I guess you would have to live under the proverbial rock or be an awakening Rip Van Winkle not to know that this Sunday is Mother’s Day.
It would be hard to miss the myriad of print advertisements, television commercials and Internet offerings heralding the occasion and looking to take advantage of the commercialization of the celebration.
Of course restaurants — among my favorite pastimes — have all sorts of Mother’s Day specials available. They offer lavish brunches, lunches and dinners, all dedicated to filling our stomachs and emptying our wallets.
This emphasis on Mother’s Day meals piqued my curiosity as to which mother mothered the cultivation of cuisine for the commercialization of the celebration and when.
I thought of Mamma Leone in New York. The original closed in 1994 after nearly a century of selling meatballs and pasta, but I understand that now there are several Mamma Leone’s including a new version in New York. There is even one in Venice, Fla., but none that I am aware of in Naples which would seem like the perfect spot for great Neapolitan cooking.
The only restaurant I could find using a mother’s name in Naples is Mama Mia’s on U.S. 41 which has pretty good Italian food. Alas, I haven‘t seen any advertisement from Mama Mia in regard to Mother’s Day. Sorry Mama, it may be too late when you read this column.
Cuisine aside, Mother’s Day was originated by Julia Ward Howe when she issued her Mother’s Day Proclamation in 1870. I guess this would entitle her to be vested as the Mother of Mother’s Day or even the Grandmother of Mother’s Day. However, Mrs. Howe, of course, almost certainly is better known for having penned the words to the Battle Hymn of the Republic in 1861, so she needs no other title other than perhaps Mother Hymn which doesn‘t quite sound right. Mother Her would sound better.
We also should give a title to another mother, Anna Jarvis of West Virginia, who is credited with creating in 1908 the holiday as we know it today. Through Anna’s repeated beseeching, President Woodrow Wilson in 1914 proclaimed the second Sunday in May as Mother’s Day. I suppose we could call Anna Jarvis the Nagging Mother, but then again, mothers would never nag.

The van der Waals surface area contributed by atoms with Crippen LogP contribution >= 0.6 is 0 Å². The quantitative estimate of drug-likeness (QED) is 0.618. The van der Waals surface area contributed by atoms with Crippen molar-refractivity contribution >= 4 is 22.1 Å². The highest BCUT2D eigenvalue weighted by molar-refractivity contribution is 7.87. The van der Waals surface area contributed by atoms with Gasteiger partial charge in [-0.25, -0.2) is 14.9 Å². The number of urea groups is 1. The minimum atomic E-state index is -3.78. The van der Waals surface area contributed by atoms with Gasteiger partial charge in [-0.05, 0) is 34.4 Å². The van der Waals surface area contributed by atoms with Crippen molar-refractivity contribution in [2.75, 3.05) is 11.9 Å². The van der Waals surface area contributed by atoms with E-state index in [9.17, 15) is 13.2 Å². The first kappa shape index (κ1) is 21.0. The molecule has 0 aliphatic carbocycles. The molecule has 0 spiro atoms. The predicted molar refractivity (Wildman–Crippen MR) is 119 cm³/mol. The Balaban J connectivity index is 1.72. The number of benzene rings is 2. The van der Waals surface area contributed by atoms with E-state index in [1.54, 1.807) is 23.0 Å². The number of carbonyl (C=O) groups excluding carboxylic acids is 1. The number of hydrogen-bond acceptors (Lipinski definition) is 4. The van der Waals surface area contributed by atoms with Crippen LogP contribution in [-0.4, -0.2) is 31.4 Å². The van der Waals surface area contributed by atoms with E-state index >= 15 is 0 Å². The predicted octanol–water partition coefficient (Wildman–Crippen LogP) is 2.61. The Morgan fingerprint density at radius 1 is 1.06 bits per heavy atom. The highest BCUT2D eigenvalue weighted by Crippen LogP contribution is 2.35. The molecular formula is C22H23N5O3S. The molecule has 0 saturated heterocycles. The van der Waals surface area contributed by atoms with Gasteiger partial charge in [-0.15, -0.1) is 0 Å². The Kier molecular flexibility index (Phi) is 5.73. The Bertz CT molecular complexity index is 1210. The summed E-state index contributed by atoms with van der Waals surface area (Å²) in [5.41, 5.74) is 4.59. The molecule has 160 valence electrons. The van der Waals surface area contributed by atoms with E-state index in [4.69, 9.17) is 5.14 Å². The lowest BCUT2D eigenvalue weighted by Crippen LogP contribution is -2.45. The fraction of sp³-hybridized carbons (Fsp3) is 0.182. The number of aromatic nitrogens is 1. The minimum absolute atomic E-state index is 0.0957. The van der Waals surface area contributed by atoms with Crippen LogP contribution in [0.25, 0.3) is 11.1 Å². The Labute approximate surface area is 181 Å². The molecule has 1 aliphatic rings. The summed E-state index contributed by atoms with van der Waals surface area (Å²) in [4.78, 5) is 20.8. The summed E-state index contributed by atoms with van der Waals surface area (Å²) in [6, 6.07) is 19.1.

As to President Wilson, while proclaiming an official Mother’s Day certainly made him popular with American mothers, Wilson’s decision to send our troops “over there” in 1917 probably changed the minds of the thousands of mothers of servicemen who made that trip.
But back to Mama Jarvis. When she saw the holiday being commercialized she referred to it as the “Hallmark Holiday.”
Certainly that is still the case today as chief beneficiaries of Mother’s Day continue to be the florists, greeting card producers and candy companies.
But commercialism aside, Mother’s Day is a wonderful occasion for communicating love and affection — as well as confection, if you wish — among family and friends.
It is also a day of tradition. In my family for years, we celebrated Mother’s Day at my great grandmother’s home. When she passed away it was my grandmother who hosted the Mother’s Day celebrations, then it passed to my mother and finally to my wife.
In the six or seven years since we relocated to Naples, we have exchanged greetings by mail and by phone with our daughters and their daughters. Since Mother’s Day purportedly is the biggest holiday for long distance phone calls and often circuits or phone lines are busy, we have found that Skype can fill the bill (and save the bill, as well).
Indeed, to us, Mother’s Day is a family day. At one time we had four generations of mothers living including my wife (the mother of three daughters and grandmother of four). And, as they say, the beat goes on.
Recently, I happened to come across an old autograph book which I think dated to my graduation from junior high school. In it were loving messages from my great grandmother, two grandmothers and, of course, my mother.
Certainly loving and mothers are close to synonymous and not only on Mother’s Day.